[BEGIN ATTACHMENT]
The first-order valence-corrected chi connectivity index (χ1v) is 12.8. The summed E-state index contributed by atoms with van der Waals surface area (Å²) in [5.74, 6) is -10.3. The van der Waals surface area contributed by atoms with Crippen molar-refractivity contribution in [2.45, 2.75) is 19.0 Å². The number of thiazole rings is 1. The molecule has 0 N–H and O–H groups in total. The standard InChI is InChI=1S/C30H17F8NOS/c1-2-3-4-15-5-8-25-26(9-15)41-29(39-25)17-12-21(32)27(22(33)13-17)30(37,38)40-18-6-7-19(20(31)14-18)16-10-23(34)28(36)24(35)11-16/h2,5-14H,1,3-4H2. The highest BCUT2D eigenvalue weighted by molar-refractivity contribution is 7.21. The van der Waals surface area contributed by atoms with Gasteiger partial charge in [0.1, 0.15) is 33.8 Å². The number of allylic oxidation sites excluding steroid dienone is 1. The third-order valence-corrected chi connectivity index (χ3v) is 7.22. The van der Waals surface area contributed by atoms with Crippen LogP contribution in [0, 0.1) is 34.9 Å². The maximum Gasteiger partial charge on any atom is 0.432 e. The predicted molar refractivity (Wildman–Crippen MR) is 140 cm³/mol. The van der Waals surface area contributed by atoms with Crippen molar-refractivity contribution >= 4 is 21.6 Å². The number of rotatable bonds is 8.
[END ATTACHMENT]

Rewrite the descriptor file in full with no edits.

The first-order valence-corrected chi connectivity index (χ1v) is 12.8. The summed E-state index contributed by atoms with van der Waals surface area (Å²) in [5.74, 6) is -10.3. The van der Waals surface area contributed by atoms with Crippen molar-refractivity contribution in [2.45, 2.75) is 19.0 Å². The number of thiazole rings is 1. The molecule has 0 N–H and O–H groups in total. The standard InChI is InChI=1S/C30H17F8NOS/c1-2-3-4-15-5-8-25-26(9-15)41-29(39-25)17-12-21(32)27(22(33)13-17)30(37,38)40-18-6-7-19(20(31)14-18)16-10-23(34)28(36)24(35)11-16/h2,5-14H,1,3-4H2. The highest BCUT2D eigenvalue weighted by molar-refractivity contribution is 7.21. The van der Waals surface area contributed by atoms with Gasteiger partial charge in [0.1, 0.15) is 33.8 Å². The number of allylic oxidation sites excluding steroid dienone is 1. The third-order valence-corrected chi connectivity index (χ3v) is 7.22. The van der Waals surface area contributed by atoms with Crippen LogP contribution in [0, 0.1) is 34.9 Å². The maximum Gasteiger partial charge on any atom is 0.432 e. The predicted molar refractivity (Wildman–Crippen MR) is 140 cm³/mol. The van der Waals surface area contributed by atoms with Crippen molar-refractivity contribution >= 4 is 21.6 Å². The number of rotatable bonds is 8.